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|Index||27 reviews in total|
*** This review may contain spoilers ***
I agree with one of the persons who commented on this movie that this
is a good period piece. This movie is true in showing the speech,
habits, attitudes, clothing, and just life in general, in the backwoods
of the Kentucky/Indiana area of the 1820's. I should know. My family
moved across the Ohio River into Indiana from Kentucky, near where this
movie was filmed, during this same time period of the 1820's, and I
have family correspondence showing the life of this areas people of the
I love this movie, but then, I might be prejudice. It was made in 1954 just before my 12 birthday, and my family and I were in it. My brother and I played school kids, my dad was a farmer, and my mother was one of the ladies on the river boat. I loved being on the set in the Lincoln Village in Rockport, Indiana and watching Burt striding around in his period costume. He always acted as if he knew exactly what he was doing. Everybody give Walter lots of room while he got lessons from Lash LaRue, an expert bullwhipper from old Hollywood westerns, on how to use the bullwhip. He learned some but, it was Lash who did the big scenes. Miss Lynn was kind and sweet to all of us kids when we did the schoolroom scenes. John Caradine was always golly and cheerful and seemed to love everybody, and what he was doing.
I could go on, and on. I have tons of behind the scene pictures my dad took, a lovely picture of my lovely mother in a beautiful period costume on the boat, and a copy of "Gabriel's Horn," the book from which the movie was taken, as well as a copy of the movie.
As an adult 53 years later, I look at this movie and see a decent, true, period movie, with lessons to be learned, that anyone of the 1950's would have enjoyed. Some of the parts could have been cast better, but, do not judge it by today's standards. Lancaster, et al, worked hard and stayed true to the times they were portraying, and credit is due.
Lancaster's only directing role. A decent western with a twist or two,
especially at the ending showdown, which features 10 dramatic seconds of
feat that only Lancaster could make suspenseful.
How does a man defeat an armed enemy while standing opposite a 40 yard wide stream, and with no gun? The daring Lancaster meets this challenge with a surprising, brash dash. Check it out.
This film is unusual and interesting, it shows the life in a small town before the time of the westerns we are used to see, when you still had to sock powder into the rifle before shooting. When Lancaster and his son which are used to live in the woods come to town, people make fun of them, it is surprising how cruel they are. During the film both are going to change, the son will grow up and Lancaster will become a wiser man. There are two women, Diane Foster and Diana Lynn, both are charming and it is going to be a hard choice for Lancaster. Walther Matthau is an expert with the whip and his fight with Lancaster is the high point of the film. "The Kentuckian" did not age and Lancaster came out very well as a director. To see the people, their habits, their way of talking, their music, combined with a good story makes this film worth seeing.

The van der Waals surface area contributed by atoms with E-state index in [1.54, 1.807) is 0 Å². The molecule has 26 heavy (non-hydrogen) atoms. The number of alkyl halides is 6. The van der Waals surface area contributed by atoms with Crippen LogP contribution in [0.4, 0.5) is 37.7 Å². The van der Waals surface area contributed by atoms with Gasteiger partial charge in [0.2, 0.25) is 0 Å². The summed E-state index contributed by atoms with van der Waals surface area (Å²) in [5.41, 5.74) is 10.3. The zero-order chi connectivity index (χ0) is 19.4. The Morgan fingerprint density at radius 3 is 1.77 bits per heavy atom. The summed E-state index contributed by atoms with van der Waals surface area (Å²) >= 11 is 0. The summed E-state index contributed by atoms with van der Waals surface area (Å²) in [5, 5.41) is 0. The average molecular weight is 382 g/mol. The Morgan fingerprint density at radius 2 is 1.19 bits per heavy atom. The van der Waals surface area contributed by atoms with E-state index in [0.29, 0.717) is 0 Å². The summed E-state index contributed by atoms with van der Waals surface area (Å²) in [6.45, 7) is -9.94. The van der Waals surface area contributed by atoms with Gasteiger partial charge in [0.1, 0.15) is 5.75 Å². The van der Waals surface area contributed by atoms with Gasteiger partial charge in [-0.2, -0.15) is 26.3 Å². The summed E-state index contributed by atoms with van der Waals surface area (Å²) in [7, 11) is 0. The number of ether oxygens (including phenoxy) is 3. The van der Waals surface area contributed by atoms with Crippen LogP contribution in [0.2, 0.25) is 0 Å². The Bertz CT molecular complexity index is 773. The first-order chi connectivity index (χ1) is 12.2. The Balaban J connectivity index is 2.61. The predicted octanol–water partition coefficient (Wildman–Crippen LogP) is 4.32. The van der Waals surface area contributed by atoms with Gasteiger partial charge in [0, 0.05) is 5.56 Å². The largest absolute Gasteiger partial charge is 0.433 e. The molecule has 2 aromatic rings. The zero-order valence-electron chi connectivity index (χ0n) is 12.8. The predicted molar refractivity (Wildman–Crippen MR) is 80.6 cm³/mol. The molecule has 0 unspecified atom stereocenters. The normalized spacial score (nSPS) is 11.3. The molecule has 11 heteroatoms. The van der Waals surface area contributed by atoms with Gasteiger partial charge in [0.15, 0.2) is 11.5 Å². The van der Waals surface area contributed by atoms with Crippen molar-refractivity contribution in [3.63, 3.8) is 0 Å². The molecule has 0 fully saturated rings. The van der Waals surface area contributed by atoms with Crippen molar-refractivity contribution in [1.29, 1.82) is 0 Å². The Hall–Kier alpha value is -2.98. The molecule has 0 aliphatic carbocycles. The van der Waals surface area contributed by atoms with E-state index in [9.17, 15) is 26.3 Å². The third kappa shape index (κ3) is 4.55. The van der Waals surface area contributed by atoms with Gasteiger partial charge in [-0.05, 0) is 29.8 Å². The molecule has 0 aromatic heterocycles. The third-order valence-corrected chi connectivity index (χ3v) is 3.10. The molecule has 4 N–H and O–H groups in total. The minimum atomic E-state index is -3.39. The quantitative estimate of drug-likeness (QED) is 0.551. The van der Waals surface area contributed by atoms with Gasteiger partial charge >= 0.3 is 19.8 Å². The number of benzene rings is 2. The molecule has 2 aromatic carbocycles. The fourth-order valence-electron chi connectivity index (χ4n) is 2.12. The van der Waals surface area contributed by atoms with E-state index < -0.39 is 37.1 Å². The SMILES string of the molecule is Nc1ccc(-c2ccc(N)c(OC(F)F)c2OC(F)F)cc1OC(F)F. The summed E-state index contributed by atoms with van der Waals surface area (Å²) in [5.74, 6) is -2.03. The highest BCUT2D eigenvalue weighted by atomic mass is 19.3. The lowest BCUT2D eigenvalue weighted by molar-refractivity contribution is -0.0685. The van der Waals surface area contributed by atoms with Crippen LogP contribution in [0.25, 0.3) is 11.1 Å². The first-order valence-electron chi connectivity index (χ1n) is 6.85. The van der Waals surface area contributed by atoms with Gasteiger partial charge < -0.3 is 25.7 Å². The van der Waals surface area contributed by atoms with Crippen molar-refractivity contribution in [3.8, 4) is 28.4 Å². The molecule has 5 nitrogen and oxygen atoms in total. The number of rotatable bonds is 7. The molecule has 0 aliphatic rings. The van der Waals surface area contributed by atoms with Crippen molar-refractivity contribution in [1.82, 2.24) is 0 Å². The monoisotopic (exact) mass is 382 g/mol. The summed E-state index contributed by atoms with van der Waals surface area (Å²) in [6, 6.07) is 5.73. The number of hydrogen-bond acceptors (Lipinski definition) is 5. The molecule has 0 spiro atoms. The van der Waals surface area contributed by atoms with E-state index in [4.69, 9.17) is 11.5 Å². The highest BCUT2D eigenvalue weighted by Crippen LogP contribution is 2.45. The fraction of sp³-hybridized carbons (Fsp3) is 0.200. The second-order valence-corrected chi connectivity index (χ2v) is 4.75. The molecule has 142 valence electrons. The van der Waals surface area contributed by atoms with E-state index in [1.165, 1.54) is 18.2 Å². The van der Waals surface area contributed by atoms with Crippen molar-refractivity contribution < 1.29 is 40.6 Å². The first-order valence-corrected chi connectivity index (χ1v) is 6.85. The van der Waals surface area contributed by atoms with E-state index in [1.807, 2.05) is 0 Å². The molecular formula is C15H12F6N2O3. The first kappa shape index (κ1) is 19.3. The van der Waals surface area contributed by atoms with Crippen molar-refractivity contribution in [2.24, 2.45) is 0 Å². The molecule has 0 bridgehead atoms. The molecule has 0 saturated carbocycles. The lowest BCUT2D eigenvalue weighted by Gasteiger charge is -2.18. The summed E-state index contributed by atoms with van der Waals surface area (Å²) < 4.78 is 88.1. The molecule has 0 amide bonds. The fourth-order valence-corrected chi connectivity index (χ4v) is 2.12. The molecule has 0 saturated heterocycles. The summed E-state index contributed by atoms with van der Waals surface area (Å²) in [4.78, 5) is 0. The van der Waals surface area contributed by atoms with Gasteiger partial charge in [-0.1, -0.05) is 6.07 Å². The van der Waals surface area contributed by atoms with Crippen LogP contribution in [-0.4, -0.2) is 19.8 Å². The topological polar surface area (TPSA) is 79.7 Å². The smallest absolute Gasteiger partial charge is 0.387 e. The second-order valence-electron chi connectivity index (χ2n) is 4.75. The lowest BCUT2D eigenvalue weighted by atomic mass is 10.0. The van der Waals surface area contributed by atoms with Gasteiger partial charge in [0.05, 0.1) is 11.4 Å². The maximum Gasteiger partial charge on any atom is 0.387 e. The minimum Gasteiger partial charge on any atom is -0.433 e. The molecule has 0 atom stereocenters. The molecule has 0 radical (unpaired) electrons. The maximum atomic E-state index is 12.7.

BURT LANCASTER stars as THE KENTUCKIAN who has a yearning to go where
the grass is greener and wants to leave Kentucky for a new life in
Texas with his young son in tow. DIANA LYNN is a pretty schoolteacher
at the schoolhouse cabin and DIANNE FOSTER is the other female lead, an
indentured servant, with a yen for Lancaster.
Good supporting roles for WALTER MATTHAU (making his screen debut) and JOHN CARRADINE. JOHN LITEL makes a welcome appearance as a riverboat man, but the story lacks a strong enough plot to maintain interest in the rather pedestrian proceedings. Filmed in widescreen color and CinemaScope, it looks as though a lavish budget has been expended on a tiresome script.
Fortunately, the film picks up interest toward the last fifteen minutes when Lancaster and his son have to defend themselves against badman Matthau and his cohorts. There's also a confrontational bullwhip scene with Matthau and Lancaster that is well staged and effective.
But the story is rather trite and there's nothing special about Lancaster's performance or his direction. I would have preferred a more appealing youngster for Young Eli than DONALD MacDONALD who walks through his role without ever inhabiting it.
That was the boastful phrase uttered by Walter Matthau to everyone else at
the gathering; he stood before them snapping his bullwhip in air, its
cracking part of an old cultural ritual where a man stands before the tribe
boasting of his might.
This movie is totally underrated--not only does Matthau give one of his best performances in a smaller role, but there is tons of folklore and history in this gem.
In the first of two films Burt Lancaster directs as well as stars, he
plays the title role of Eli Wakefield who is The Kentuckian. The part
of the frontiersman in the James Monroe presidency fits Lancaster's
robust personality perfectly. He's very much a combination of both the
William Holden and Robert Mitchum characters in Rachel and the
Stranger, taking the best aspects of both for his portrayal. Like
Mitchum he's got 'woodsy' ways and like Holden he aims to see his son
grows out of those ways.
Just where and how little David McDonald does grow up does concern Lancaster and he does during the course of The Kentuckian reexamine just what it is he wants for himself and his son. He's also got a real problem in the shape of a pair of inbred mountain people called Fromes whose family has feuded with the Wakefields for a couple of generations.